Many native cultures built cone-shaped huts ( wikiups ) made of willow branches covered with brush or mats made of tule leaves. The shelters were utilized primarily for sleeping or as refuge in cases of inclement weather. Europeans generally regarded such contrivances as "...evidence of the Indians' inability to fashion more sophisticated structures." 

Notes

An illustration depicts the brutal death of Father Luis Jayme by the hands of angry natives at Mission San Diego de Alcala, November 4, 1775. The uprising was the first of a dozen similar incidents that took place in Alta California during the Mission Period; however, most rebellions tended to be localized and short-lived due to the Spaniards' superior weaponry (native resistance more often took the form of non-cooperation, desertion, and raids on mission livestock). Death of Father Jayme.jpg
An illustration depicts the brutal death of Father Luís Jayme by the hands of angry natives at Mission San Diego de Alcalá, November 4, 1775. The uprising was the first of a dozen similar incidents that took place in Alta California during the Mission Period; however, most rebellions tended to be localized and short-lived due to the Spaniards' superior weaponry (native resistance more often took the form of non-cooperation, desertion, and raids on mission livestock).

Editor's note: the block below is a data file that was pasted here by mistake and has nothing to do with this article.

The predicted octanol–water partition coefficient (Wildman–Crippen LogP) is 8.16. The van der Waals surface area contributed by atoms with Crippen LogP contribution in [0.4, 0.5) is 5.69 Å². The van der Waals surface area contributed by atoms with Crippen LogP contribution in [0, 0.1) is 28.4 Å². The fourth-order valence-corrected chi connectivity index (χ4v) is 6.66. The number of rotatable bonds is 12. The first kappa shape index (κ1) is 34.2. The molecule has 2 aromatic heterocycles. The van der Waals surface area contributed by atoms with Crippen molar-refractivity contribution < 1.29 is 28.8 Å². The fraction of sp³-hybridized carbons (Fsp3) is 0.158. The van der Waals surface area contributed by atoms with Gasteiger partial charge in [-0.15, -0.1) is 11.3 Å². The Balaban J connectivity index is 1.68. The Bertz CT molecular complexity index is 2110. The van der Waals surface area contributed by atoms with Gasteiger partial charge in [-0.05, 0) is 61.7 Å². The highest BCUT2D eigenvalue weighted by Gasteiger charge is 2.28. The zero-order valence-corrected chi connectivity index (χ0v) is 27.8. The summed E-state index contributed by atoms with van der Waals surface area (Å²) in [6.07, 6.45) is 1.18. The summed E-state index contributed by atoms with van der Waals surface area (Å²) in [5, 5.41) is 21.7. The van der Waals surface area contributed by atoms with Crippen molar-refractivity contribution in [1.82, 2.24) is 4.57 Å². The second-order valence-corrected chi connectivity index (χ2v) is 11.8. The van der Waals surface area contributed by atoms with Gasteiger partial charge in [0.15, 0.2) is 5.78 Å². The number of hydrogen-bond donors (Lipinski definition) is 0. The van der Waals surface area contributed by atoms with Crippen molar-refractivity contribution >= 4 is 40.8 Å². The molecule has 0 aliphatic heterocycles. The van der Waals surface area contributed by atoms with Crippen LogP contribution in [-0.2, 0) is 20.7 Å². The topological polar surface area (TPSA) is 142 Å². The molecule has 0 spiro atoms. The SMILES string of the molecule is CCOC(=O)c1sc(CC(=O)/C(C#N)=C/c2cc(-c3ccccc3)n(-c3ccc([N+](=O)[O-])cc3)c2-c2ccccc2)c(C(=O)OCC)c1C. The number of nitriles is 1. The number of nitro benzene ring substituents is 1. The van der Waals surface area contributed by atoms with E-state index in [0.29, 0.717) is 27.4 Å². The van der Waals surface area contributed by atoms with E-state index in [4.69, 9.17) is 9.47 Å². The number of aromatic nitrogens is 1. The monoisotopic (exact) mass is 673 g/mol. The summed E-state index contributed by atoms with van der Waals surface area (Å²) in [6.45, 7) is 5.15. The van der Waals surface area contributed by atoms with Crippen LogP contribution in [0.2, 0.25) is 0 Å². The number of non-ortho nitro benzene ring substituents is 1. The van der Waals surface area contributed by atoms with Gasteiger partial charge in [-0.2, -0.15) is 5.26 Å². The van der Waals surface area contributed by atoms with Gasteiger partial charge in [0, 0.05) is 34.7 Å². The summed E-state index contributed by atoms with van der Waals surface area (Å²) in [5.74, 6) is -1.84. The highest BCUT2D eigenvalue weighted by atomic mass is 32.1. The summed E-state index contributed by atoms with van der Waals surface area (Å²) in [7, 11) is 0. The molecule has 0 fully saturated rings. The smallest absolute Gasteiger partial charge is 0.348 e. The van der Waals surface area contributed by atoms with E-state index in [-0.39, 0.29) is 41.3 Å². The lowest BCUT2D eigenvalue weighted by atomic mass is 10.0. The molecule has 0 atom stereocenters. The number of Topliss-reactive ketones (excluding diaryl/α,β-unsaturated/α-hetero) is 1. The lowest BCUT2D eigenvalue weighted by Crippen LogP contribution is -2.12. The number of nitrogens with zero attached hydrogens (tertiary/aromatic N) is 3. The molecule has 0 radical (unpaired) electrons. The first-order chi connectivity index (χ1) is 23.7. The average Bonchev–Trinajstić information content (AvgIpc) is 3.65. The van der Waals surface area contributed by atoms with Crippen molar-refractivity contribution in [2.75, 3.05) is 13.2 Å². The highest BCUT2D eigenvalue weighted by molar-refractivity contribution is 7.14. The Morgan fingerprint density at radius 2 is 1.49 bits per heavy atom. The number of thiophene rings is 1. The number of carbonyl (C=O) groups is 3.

The first recorded baptisms in Alta California were performed on July 22, 1769 in "The Canyon of the Little Christians" in what today is southern Orange County. Canyon of the Little Christians.jpg